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Bulls’ blowup

Oakley fined $50,000, Floyd refuses to run practice

By K.C. Johnson Tribune staff reporter

November 9, 2001 9:31 PM CST

On a day general manager Jerry Krause called the worst in his 16-year association with the Bulls, the team fined an unrepentant Charles Oakley $50,000 for comments criticizing coach Tim Floyd following a franchise-worst loss in Minnesota the previous night.

At a hastily arranged Friday news conference, Krause said the Bulls considered suspending the 17-year veteran but ultimately decided that the fine—one of the largest in franchise history—sent a strong enough message.

Oakley's reaction and refusal to apologize for, among other things, criticizing Floyd's lineup changes and substitution pattern suggested otherwise.

And if Floyd's task of balancing the desire to win with the development of young players wasn't difficult enough, the fourth-year coach now must deal with a locker-room environment that has reached a crisis stage after only five games.

Here's how bad matters are: Several team sources said an emotional team meeting ended with Oakley and Floyd shouting at each other and Floyd refusing to conduct practice, telling Oakley to "go coach the team." Floyd left his office only briefly to visit the practice court over the course of a three-hour workout.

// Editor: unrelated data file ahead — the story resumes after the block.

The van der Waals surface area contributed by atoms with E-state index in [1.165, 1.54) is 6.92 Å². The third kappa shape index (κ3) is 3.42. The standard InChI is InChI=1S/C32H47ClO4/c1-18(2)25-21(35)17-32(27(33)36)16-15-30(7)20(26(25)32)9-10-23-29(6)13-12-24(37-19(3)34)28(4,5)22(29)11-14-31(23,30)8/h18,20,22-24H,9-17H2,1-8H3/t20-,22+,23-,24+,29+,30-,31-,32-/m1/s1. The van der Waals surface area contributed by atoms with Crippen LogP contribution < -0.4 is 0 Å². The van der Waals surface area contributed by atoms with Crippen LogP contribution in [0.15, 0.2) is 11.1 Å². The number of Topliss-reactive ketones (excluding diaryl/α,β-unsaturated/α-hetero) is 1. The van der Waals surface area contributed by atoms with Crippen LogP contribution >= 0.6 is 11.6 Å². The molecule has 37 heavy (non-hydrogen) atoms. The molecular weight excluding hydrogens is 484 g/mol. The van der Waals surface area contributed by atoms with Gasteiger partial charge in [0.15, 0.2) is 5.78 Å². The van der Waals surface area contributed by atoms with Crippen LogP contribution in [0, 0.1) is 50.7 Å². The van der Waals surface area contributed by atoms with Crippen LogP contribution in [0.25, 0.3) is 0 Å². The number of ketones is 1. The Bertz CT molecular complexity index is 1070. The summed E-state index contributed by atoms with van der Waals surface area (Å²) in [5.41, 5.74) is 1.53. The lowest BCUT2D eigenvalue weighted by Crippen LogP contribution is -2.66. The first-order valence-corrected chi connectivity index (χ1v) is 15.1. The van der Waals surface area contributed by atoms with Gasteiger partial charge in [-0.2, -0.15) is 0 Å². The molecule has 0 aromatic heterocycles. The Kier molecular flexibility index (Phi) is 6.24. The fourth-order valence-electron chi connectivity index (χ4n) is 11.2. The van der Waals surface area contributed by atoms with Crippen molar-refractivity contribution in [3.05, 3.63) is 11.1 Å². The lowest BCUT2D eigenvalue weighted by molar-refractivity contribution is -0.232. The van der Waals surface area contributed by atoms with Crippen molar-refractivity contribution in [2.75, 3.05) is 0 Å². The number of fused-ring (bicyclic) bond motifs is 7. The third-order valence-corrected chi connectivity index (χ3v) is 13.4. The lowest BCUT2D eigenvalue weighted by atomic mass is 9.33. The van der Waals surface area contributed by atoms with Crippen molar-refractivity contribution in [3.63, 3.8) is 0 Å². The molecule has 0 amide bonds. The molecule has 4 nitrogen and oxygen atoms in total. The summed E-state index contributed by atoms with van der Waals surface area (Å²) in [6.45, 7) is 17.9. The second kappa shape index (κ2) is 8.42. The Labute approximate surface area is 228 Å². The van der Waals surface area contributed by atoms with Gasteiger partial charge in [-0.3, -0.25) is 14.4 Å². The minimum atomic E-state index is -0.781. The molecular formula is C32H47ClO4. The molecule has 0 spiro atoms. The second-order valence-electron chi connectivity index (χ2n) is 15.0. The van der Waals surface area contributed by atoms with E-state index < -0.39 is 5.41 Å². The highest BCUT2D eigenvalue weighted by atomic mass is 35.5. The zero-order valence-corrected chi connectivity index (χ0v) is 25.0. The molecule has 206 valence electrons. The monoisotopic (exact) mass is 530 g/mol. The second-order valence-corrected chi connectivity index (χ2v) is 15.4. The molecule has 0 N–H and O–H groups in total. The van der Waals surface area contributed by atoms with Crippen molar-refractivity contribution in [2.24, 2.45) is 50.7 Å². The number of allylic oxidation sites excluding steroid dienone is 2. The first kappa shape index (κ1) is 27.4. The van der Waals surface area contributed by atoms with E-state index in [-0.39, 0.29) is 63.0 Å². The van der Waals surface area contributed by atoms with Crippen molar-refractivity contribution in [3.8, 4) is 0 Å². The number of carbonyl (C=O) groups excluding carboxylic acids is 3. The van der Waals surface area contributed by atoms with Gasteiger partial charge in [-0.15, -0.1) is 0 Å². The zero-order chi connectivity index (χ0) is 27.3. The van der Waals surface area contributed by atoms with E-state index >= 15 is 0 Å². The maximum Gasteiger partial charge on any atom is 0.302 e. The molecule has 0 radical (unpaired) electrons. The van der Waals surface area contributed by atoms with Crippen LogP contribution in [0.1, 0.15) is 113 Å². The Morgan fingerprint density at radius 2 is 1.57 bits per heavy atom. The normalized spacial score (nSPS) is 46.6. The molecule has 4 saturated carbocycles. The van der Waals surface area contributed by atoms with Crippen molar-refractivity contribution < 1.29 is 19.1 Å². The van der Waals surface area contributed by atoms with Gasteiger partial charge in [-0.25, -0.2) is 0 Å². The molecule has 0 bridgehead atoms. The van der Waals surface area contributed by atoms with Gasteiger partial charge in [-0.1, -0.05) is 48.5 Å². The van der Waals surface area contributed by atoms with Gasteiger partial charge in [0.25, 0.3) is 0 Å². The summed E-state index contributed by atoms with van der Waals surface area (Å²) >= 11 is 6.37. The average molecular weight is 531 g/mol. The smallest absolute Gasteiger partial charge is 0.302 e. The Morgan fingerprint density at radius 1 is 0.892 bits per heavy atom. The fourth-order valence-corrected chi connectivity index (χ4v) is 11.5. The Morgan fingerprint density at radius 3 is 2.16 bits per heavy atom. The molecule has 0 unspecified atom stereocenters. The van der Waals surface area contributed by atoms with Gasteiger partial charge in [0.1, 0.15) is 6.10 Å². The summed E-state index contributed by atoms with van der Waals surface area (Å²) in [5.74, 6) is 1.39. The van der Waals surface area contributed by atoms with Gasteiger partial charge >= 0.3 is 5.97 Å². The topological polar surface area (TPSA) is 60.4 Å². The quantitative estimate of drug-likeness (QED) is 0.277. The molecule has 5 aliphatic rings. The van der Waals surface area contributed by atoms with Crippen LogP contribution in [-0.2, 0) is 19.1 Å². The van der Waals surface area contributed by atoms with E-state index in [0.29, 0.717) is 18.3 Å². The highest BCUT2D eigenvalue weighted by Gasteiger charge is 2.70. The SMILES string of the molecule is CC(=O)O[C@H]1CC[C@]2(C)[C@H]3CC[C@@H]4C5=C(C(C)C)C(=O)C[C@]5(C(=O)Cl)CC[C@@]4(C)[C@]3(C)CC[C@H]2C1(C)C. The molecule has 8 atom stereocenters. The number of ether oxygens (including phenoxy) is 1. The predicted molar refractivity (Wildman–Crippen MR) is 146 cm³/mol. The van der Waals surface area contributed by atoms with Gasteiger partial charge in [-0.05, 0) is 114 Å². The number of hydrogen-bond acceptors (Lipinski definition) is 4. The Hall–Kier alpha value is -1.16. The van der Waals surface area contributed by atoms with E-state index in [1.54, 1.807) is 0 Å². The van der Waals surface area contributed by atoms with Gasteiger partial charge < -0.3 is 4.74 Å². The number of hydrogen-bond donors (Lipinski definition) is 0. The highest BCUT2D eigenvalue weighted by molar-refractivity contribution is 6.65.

Another team source said several players are considering helping Oakley pay the fine, which might be appealed by the players association. Calls to that organization were not returned.

If such behind-the-scenes support for Oakley's comments exists, management's problems are much larger than imagined and could jeopardize a season in which impressionable teenagers Tyson Chandler and Eddy Curry are learning the NBA ropes.

No matter what, Oakley's Bulls future seems murky at best. He's in the final year of a contract that pays him $7.3 million.

"Maybe I need to go to the bench, move on, whatever," Oakley said. "I didn't bring myself here. I didn't go, 'Oh, I'm going to Chicago to play my 17th year.' I got traded here. I've got no control.

"I've been in situations, nothing like this, but I can survive. People who have to survive are people who've got 25 years to life and can't get out (of prison). I've only got seven more months. It might be some hard time. But I've got to do it."

Oakley not only declined to apologize, he again addressed this team's most difficult dynamic: keeping veterans on board by winning games while also trying to develop young talent for the future.

"We have young guys here, we're throwing them in the fire, and they don't understand what's going on," Oakley said. "We want to win. For us to win, the young guys have to know what's going on. We have to be more professional on the court. We shouldn't have lost by 53 points (Thursday) night.

"I respect what was said, but you've got to respect what I said. It's a two-way street. I'm not going to be like (ex-Bull) Scottie Pippen and any time I'm called wrong, come back and apologize. It's their opinion against my opinion. I don't try to single out coaches."